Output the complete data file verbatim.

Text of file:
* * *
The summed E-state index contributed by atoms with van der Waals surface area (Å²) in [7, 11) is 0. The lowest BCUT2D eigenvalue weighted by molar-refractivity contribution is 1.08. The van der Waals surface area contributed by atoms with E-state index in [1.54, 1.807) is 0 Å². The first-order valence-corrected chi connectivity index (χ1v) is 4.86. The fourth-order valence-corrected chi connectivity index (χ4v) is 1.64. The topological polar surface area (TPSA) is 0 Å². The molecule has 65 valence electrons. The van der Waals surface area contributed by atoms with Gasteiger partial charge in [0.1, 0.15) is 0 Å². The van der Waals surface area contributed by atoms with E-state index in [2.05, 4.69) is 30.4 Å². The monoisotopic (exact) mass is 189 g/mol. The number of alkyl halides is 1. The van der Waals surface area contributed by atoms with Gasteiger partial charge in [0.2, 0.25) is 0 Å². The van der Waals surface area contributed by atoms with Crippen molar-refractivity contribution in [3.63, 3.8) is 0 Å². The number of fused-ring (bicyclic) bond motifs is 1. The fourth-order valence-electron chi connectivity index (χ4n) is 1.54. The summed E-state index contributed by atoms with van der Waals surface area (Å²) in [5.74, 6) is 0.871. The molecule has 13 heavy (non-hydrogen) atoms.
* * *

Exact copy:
The summed E-state index contributed by atoms with van der Waals surface area (Å²) in [7, 11) is 0. The lowest BCUT2D eigenvalue weighted by molar-refractivity contribution is 1.08. The van der Waals surface area contributed by atoms with E-state index in [1.54, 1.807) is 0 Å². The first-order valence-corrected chi connectivity index (χ1v) is 4.86. The fourth-order valence-corrected chi connectivity index (χ4v) is 1.64. The topological polar surface area (TPSA) is 0 Å². The molecule has 65 valence electrons. The van der Waals surface area contributed by atoms with Gasteiger partial charge in [0.1, 0.15) is 0 Å². The van der Waals surface area contributed by atoms with E-state index in [2.05, 4.69) is 30.4 Å². The monoisotopic (exact) mass is 189 g/mol. The number of alkyl halides is 1. The van der Waals surface area contributed by atoms with Gasteiger partial charge in [0.2, 0.25) is 0 Å². The van der Waals surface area contributed by atoms with Crippen molar-refractivity contribution in [3.63, 3.8) is 0 Å². The number of fused-ring (bicyclic) bond motifs is 1. The fourth-order valence-electron chi connectivity index (χ4n) is 1.54. The summed E-state index contributed by atoms with van der Waals surface area (Å²) in [5.74, 6) is 0.871. The molecule has 13 heavy (non-hydrogen) atoms.